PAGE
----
Deficient rains threaten Kharif crop production in Uttar Pradesh

Of the total 75 districts of the state, 67 recorded deficient rainfall while only seven recorded normal rainfall during this period.

Deficient rains threaten Kharif crop production in Uttar Pradesh
The minister added that the paddy farming will exceed 90 per cent in a week's time if normal rains continue.

With deficient rains across Uttar Pradesh in this monsoon, farmers are staring at difficult days ahead fearing a sharp decline in their Kharif produce. As per the data of India Meteorological Department (IMD), Uttar Pradesh received only 170 millimetre (mm) rainfall between June 1 and July 29, which is 50 per cent less than the normal rainfall of 342.8 mm.

Of the total 75 districts of the state, 67 recorded deficient rainfall while only seven recorded normal rainfall during this period.

The less rainfall is reflected in the drop in Kharif cropping across the state. As per the state agriculture department, of the total 96.03 lh (lakh hectare), the total acreage of Kharif plantation, close to 72 lh, has been cultivated till July 29. Of the total Kharif acreage, 60 lh is used for paddy plantation which has lagged this year.

“The paddy cropping in the state has been done at around 40 lh in the state which is around 65 per cent of the total area. This has mainly occurred due to delay in the monsoon and less rainfall,” Baldev Singh Aulakh, the Minister of State for Agriculture in Uttar Pradesh told PTI.

The minister added that the paddy farming will exceed 90 per cent in a week’s time if normal rains continue.

Paddy farmers first sow paddy seeds in nurseries, where the seeds germinate into seedlings for a period of 25 to 35 days. The farmers then uproot these seedlings and replant them in the field.

Bisya Sen Verma (58), a marginal farmer of Naribehdan village of Lakhimpur Kheri district said, “We usually plant the seeds in the nursery in the first week of June and transfer them into farms during the first week of July. In past years, our fields used to be filled with water by July 10 which is ideal for planting. But this year the rain gods are angry. Forget replanting, even our nurseries have been damaged due to lack of rains.” Majority of the drop in paddy cultivation this season, according to experts, can be attributed to loss of saplings in nursery or delay in transplanting the sapling to the field.

“The ideal time for transplanting the paddy sapling from nursery to fields is 25 to 35 days. Once the saplings are mature beyond that the chances of survival of transplanted sapling reduces,” D Subrahmanyam, Principal Scientist and head of Plant Physiology Department at Indian Institute of Rice Research, Hyderabad explained.

Paddy farmers in various parts of the state complained that due to weak monsoon they transplanted their paddy crop from nursery to field after a gap of 40 to 50 days.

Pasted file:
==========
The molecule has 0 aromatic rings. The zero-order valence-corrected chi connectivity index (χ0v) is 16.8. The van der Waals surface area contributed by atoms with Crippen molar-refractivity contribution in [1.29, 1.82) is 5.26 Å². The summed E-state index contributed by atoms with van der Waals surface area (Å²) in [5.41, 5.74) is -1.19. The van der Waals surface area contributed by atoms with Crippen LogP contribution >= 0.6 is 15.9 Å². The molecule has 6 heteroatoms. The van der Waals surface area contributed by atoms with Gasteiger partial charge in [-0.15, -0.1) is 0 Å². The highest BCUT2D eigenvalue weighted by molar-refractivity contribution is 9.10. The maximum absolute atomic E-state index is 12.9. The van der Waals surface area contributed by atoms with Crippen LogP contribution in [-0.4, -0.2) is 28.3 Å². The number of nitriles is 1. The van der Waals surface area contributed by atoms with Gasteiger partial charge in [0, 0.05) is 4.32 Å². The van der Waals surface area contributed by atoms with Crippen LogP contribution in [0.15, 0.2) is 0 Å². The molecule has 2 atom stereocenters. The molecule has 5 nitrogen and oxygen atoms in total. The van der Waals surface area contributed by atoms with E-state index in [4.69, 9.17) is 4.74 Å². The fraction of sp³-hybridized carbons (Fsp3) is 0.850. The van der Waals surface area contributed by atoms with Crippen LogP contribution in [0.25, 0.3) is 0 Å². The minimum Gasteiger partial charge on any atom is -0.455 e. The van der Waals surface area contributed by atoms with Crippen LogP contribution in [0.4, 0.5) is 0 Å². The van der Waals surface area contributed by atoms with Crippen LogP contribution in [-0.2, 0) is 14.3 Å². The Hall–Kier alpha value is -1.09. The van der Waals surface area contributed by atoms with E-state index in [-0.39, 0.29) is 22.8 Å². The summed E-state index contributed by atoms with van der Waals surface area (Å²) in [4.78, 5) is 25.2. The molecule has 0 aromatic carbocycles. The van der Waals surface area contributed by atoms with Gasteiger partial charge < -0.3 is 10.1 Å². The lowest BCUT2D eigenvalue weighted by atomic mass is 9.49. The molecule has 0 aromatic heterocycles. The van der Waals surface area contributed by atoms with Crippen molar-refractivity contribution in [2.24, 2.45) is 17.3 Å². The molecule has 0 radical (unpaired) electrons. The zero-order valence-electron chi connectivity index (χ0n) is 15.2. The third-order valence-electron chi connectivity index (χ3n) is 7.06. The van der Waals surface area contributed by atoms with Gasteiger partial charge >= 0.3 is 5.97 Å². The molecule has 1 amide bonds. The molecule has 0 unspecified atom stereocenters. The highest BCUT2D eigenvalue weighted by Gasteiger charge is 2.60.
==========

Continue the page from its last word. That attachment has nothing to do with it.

“We cannot sow paddy saplings in dry fields. So we had no choice but to wait for the rain to do so. I used to cultivate paddy in 1.5 acre of farm but this year I have only cultivated it in 1 acre area,” said Somaru Pal of Mau district.
Mau is among the districts which have less rainfall this monsoon. The district received just 120 mm rainfall till July 29 which is 69 per cent less than the normal of 385 mm The state recorded little to no rains till June 29 this year. This was followed by four days of normal rainfall between June 30 and July 5. The rains subsided again for over two weeks till July 23 with little or no rains, which according experts was a crucial period for paddy cropping.

While the monsoon, although weak, has resumed from July 23, experts suggest that the damage to paddy crop has been done with an average of month-long delay in paddy cropping.

“The month-long delay in paddy cropping will affect seed formation and lead to reduction in the produce. This will also have a cascading effect on the next crop because the farmers will get less time between harvesting the paddy crop and cultivating the next crop. Shorter duration of two crops reduces productivity of the soil,” explained D Subrahmanyam.

Apart from paddy, the cropping of arhar (tur), most grown kharif puls, has also been affected in the state.

Shivnath Singh, a farmer from Bansdih in Ballia district said, “I use to cultivate arhar in an acre of land but this year due to delay in monsoon I have planted it in only half of the farm and considering the weak monsoon, I fear that the crop will be affected severely.” The maize farmers also tell a similar story. “We sow maize seeds in the first week of July. This year, due to less rainfall, our maize seedlings dried after germinating. We are not in a position to buy seeds again and sow them in the fields,” said Dayashankar Verma, a marginal farmer of Gonda district.

While the farmers in eastern UP are worried about their arhar and maize crop, in western UP, the farmers worry about their sugarcane crop.

“My sugarcane has wilted due to excessive heat in absence of monsoon. I cannot afford to pay the charge of tube well to irrigate my sugarcane crop. It appears that the sugarcane produce will be affected badly,” said Subodh Mishra (50), a farmer from Rampur district. Rampur is the most rain deficient district in the state with 84 per cent less rainfall this monsoon.

AD Pathak, Director of the Indian Institute of Sugarcane Research, Lucknow told PTI, “The lack of rainfall is certainly a stress for sugarcane plants, but the plant can overcome it. This stress will have a small impact on the plant growth but will not impact the overall growth.” Considering the weak monsoon, Chief Minister Yogi Adityanath held a review meeting with senior officials and asked them to stay prepared for any situation. The CM directed officials to ensure that water levels in canals are maintained and steps be taken to help farmers.

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